June 12, 2023
June 12, 2023
Public education is under threat to a degree that would have been hard to imagine even just a decade ago. The playbook being used by its opponents is a simple one.
First, discredit public schools by amplifying an endless string of disinformation and lobbying to reduce the tax revenue needed to improve those schools. Then, use the resulting public distrust as an opening to privatize a growing share of our educational system.
Illinois lawmakers have a rare opportunity to buck this trend by allowing their misleadingly named school privatization tax credit, the “Invest in Kids” program, to roll off the books on December 31. The result would be a meaningful step toward better tax and education policy, and a clear show of support for our nation’s public education system.
Illinois’s voucher tax credit looks a lot like ones in other states because it’s a copycat version of policies started in Florida and Arizona that have been pushed out across the country by groups like the American Legislative Exchange Council (ALEC).
In Illinois, the credit reimburses so-called “donors” for 75 percent of the amount they contribute to a fund that bundles vouchers for free or reduced tuition at private, usually religious, K-12 schools. In other words, for every dollar that an individual or business gives to pay for a student’s private school education, only 25 cents ultimately come out of their pocket and the other 75 cents are covered by the state. While the Wall Street Journal editorial board, among others, likes to call these “privately funded scholarships,” the reality is that three times as much money is coming from public coffers as opposed to private ones. These lost public dollars are unavailable to “invest in kids” who attend Illinois public schools.
Voucher tax credits are peculiar tax policy, to put it mildly. For one thing, the size of the tax cut involved is astronomical compared to what people typically receive from states on their gifts to charitable organizations.
Some states offer a tax cut of 5 or 10 cents on the dollar for gifts made to charitable causes. Other states, including Illinois, offer no tax cut at all on most gifts. Unless, of course, the gift happens to be to support private school vouchers. In Illinois, donors giving to these voucher-bundling organizations get a 75 percent state tax cut while those who choose to support veterans’ organizations, survivors of domestic violence, environmental causes or any other issue receive precisely nothing from the state.
While Illinois does not publish data showing who is pocketing these tax credits, data from other states show that high-income families are most likely to jump at the chance to send their money to private schools and pay significantly lower taxes to support public education as a result.
A study published by ITEP just a few months ago revealed that in all three states providing data, most voucher tax credits are claimed by families with income over $200,000. In Arizona, 60 percent of tax credits are claimed by this group. In Virginia, that figure stands at 87 percent. And in Louisiana, an astounding 99 percent of tax credits go to these top earners.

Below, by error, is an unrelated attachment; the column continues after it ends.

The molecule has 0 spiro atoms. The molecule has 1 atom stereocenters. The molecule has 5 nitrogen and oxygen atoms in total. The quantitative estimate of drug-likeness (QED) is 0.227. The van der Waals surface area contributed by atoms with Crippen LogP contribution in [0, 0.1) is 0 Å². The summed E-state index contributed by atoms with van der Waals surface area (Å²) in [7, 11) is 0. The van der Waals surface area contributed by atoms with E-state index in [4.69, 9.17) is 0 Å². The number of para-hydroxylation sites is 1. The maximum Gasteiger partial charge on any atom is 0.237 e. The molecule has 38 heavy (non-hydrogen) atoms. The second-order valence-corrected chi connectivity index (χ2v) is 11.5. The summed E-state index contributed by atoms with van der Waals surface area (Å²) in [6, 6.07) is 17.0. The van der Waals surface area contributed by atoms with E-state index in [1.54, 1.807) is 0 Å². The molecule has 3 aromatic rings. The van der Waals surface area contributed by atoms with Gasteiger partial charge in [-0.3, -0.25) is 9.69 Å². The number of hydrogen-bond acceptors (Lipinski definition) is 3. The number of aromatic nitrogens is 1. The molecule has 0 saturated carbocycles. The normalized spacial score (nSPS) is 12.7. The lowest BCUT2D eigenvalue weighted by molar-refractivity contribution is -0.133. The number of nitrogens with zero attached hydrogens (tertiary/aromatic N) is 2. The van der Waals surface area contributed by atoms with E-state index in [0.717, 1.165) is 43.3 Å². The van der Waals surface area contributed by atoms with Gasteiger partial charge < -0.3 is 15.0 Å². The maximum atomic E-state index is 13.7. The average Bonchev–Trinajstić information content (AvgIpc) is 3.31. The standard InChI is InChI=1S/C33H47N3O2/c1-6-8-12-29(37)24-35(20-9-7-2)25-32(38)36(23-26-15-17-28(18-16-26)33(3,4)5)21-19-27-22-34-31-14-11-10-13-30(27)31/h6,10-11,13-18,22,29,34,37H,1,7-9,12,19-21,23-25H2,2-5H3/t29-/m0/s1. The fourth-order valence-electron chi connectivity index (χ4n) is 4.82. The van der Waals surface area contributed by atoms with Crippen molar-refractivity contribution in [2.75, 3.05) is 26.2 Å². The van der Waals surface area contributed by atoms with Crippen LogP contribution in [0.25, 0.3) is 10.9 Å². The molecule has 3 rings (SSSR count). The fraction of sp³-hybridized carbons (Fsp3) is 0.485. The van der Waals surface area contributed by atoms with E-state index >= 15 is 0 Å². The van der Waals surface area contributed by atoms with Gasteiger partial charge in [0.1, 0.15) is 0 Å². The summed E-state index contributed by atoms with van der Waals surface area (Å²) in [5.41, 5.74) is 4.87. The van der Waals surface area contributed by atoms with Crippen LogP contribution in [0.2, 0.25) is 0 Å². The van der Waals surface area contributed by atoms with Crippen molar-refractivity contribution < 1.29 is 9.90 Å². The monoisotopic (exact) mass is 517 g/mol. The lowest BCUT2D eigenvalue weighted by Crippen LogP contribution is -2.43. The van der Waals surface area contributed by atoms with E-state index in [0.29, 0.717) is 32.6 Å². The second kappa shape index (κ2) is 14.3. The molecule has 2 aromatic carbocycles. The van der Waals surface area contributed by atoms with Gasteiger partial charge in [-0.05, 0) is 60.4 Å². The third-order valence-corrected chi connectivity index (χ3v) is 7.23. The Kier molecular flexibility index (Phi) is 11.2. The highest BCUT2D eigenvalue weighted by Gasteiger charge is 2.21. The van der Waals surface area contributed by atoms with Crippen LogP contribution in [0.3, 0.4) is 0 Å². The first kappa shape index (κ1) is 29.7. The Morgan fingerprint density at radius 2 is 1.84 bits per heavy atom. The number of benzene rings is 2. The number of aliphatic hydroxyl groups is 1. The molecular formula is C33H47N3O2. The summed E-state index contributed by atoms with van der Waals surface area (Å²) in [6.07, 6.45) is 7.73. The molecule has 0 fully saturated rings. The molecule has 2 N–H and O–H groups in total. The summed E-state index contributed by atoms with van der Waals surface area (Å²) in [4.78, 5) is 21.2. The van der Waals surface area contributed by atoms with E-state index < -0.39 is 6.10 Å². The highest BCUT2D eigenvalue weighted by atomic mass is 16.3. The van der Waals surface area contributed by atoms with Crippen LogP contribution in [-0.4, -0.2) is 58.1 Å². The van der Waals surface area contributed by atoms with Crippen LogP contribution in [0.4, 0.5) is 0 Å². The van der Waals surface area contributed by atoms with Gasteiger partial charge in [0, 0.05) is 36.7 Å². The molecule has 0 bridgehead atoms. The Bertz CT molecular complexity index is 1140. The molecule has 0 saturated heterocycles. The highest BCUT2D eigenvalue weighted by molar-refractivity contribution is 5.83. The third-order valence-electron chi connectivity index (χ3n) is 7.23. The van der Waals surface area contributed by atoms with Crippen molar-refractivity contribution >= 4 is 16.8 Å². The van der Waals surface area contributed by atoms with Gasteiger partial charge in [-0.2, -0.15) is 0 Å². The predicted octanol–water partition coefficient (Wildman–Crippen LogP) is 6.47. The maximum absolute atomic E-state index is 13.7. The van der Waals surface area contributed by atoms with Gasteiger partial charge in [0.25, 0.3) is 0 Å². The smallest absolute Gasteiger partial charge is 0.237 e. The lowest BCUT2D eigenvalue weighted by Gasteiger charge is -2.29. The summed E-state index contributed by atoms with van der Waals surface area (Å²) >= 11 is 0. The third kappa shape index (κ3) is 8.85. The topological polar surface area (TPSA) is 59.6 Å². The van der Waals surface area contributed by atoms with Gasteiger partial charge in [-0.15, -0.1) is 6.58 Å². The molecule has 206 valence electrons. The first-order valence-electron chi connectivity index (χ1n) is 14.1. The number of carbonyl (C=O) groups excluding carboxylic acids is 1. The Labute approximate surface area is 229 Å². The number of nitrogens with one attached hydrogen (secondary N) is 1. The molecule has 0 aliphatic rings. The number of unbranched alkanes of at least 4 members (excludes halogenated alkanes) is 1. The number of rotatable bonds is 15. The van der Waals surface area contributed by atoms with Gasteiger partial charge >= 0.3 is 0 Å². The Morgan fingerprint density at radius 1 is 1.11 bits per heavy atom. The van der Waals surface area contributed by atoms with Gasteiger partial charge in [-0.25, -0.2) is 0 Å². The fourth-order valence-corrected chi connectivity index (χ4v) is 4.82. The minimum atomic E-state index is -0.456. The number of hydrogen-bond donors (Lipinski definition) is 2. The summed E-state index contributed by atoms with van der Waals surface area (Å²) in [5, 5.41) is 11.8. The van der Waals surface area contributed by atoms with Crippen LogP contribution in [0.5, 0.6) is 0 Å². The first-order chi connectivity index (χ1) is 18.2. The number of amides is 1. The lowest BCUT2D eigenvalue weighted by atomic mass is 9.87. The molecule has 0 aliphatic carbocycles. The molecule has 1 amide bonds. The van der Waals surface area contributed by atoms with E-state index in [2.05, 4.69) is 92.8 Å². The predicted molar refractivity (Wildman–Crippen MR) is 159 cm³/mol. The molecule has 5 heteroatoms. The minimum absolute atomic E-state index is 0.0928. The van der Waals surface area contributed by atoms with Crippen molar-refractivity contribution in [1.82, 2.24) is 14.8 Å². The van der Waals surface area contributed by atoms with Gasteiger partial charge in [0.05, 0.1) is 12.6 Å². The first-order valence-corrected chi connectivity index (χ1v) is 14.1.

Making matters worse, Illinois is among the states that have chosen to open the door to a highly problematic—and legally dubious—loophole that some high-income families are using to avoid state and federal tax on their capital gains income. These families send their stock holdings, rather than cash, to voucher-bunding groups and claim that their gifts do not give rise to capital gains income, even though they received a payout from the state worth most of their stock’s value. Fenwick High School, just outside of Chicago, has encouraged families to exploit this convoluted scheme, calling it “double tax savings.” When capital gains tax avoidance is stacked on top of the tax credit itself, the combined revenue loss to Illinois can go beyond 75 percent of the amount contributed.
The tax credits being paid out through the “Invest in Kids” program are almost certainly widening tax inequality in the state. And while the trickle-down theory behind these tax cuts suggests that families of more modest means will eventually benefit as well, the reality is that school vouchers do not meaningfully improve student achievement. Nevertheless, Gov. J.B. Pritzker has expressed interest in extending the state’s voucher tax credit while also reshuffling a larger share of its cost onto the federal government. The details of that proposal have yet to be released, but it is clear that the end result would look very similar, in the broad strokes, to the current policy. Most of the funding for private school vouchers would come out of public coffers (federal and state) with only a small sliver coming from the so-called “donors” themselves. Ultimately, the biggest problem with Illinois’s voucher tax credit is the core idea behind the program, not the details of how it is administered.
If “Invest in Kids” is allowed to lapse at the end of this year, donors to private and religious K-12 voucher programs will receive the same tax treatment as donors to other nonprofit organizations. This would be an immense improvement over the current arrangement, which indefensibly puts private K-12 schools at the front of the line with exceptionally generous tax subsidies. Better tax and education policy is right around the corner in Illinois. All lawmakers have to do is wait.